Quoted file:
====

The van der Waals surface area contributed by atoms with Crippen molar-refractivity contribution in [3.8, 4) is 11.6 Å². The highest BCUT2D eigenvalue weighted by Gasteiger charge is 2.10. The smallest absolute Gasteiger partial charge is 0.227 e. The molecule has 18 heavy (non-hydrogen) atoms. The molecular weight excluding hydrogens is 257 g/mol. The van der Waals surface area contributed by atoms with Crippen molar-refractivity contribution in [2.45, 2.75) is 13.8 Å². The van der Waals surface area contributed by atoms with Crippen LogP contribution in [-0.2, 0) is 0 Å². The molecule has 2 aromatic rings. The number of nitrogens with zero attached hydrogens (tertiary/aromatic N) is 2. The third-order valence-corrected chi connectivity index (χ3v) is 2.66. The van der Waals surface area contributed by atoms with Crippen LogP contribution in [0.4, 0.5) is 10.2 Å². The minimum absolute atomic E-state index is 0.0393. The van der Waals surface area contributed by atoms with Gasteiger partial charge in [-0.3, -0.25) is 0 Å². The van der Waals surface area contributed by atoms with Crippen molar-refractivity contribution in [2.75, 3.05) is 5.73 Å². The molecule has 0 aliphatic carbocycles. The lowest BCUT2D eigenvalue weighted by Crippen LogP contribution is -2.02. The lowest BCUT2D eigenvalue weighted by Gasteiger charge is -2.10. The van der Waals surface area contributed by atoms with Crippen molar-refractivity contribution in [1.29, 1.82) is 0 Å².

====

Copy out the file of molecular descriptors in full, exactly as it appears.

The van der Waals surface area contributed by atoms with Crippen molar-refractivity contribution in [3.8, 4) is 11.6 Å². The highest BCUT2D eigenvalue weighted by Gasteiger charge is 2.10. The smallest absolute Gasteiger partial charge is 0.227 e. The molecule has 18 heavy (non-hydrogen) atoms. The molecular weight excluding hydrogens is 257 g/mol. The van der Waals surface area contributed by atoms with Crippen molar-refractivity contribution in [2.45, 2.75) is 13.8 Å². The van der Waals surface area contributed by atoms with Crippen LogP contribution in [-0.2, 0) is 0 Å². The molecule has 2 aromatic rings. The number of nitrogens with zero attached hydrogens (tertiary/aromatic N) is 2. The third-order valence-corrected chi connectivity index (χ3v) is 2.66. The van der Waals surface area contributed by atoms with Crippen LogP contribution in [0.4, 0.5) is 10.2 Å². The minimum absolute atomic E-state index is 0.0393. The van der Waals surface area contributed by atoms with Gasteiger partial charge in [-0.3, -0.25) is 0 Å². The van der Waals surface area contributed by atoms with Crippen molar-refractivity contribution in [2.75, 3.05) is 5.73 Å². The molecule has 0 aliphatic carbocycles. The lowest BCUT2D eigenvalue weighted by Crippen LogP contribution is -2.02. The lowest BCUT2D eigenvalue weighted by Gasteiger charge is -2.10. The van der Waals surface area contributed by atoms with Crippen molar-refractivity contribution in [1.29, 1.82) is 0 Å².